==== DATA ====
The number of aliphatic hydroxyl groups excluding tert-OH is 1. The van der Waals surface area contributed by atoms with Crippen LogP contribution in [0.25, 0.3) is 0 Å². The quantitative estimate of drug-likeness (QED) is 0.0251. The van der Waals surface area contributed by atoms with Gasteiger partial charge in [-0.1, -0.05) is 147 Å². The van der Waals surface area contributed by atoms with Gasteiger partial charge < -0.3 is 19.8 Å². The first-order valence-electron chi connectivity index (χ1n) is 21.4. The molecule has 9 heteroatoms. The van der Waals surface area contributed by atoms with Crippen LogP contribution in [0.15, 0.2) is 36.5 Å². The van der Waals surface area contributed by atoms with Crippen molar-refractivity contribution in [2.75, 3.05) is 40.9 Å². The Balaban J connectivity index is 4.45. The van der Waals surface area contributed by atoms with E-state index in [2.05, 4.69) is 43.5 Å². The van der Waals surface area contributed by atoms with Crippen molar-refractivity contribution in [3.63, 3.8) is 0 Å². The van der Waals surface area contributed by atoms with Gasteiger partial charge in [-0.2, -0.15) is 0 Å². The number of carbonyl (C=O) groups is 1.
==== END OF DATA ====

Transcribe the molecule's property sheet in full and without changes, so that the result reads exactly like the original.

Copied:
The number of aliphatic hydroxyl groups excluding tert-OH is 1. The van der Waals surface area contributed by atoms with Crippen LogP contribution in [0.25, 0.3) is 0 Å². The quantitative estimate of drug-likeness (QED) is 0.0251. The van der Waals surface area contributed by atoms with Gasteiger partial charge in [-0.1, -0.05) is 147 Å². The van der Waals surface area contributed by atoms with Gasteiger partial charge < -0.3 is 19.8 Å². The first-order valence-electron chi connectivity index (χ1n) is 21.4. The molecule has 9 heteroatoms. The van der Waals surface area contributed by atoms with Crippen LogP contribution in [0.15, 0.2) is 36.5 Å². The van der Waals surface area contributed by atoms with Crippen molar-refractivity contribution in [2.75, 3.05) is 40.9 Å². The Balaban J connectivity index is 4.45. The van der Waals surface area contributed by atoms with E-state index in [2.05, 4.69) is 43.5 Å². The van der Waals surface area contributed by atoms with Crippen molar-refractivity contribution in [3.63, 3.8) is 0 Å². The van der Waals surface area contributed by atoms with Gasteiger partial charge in [-0.2, -0.15) is 0 Å². The number of carbonyl (C=O) groups is 1.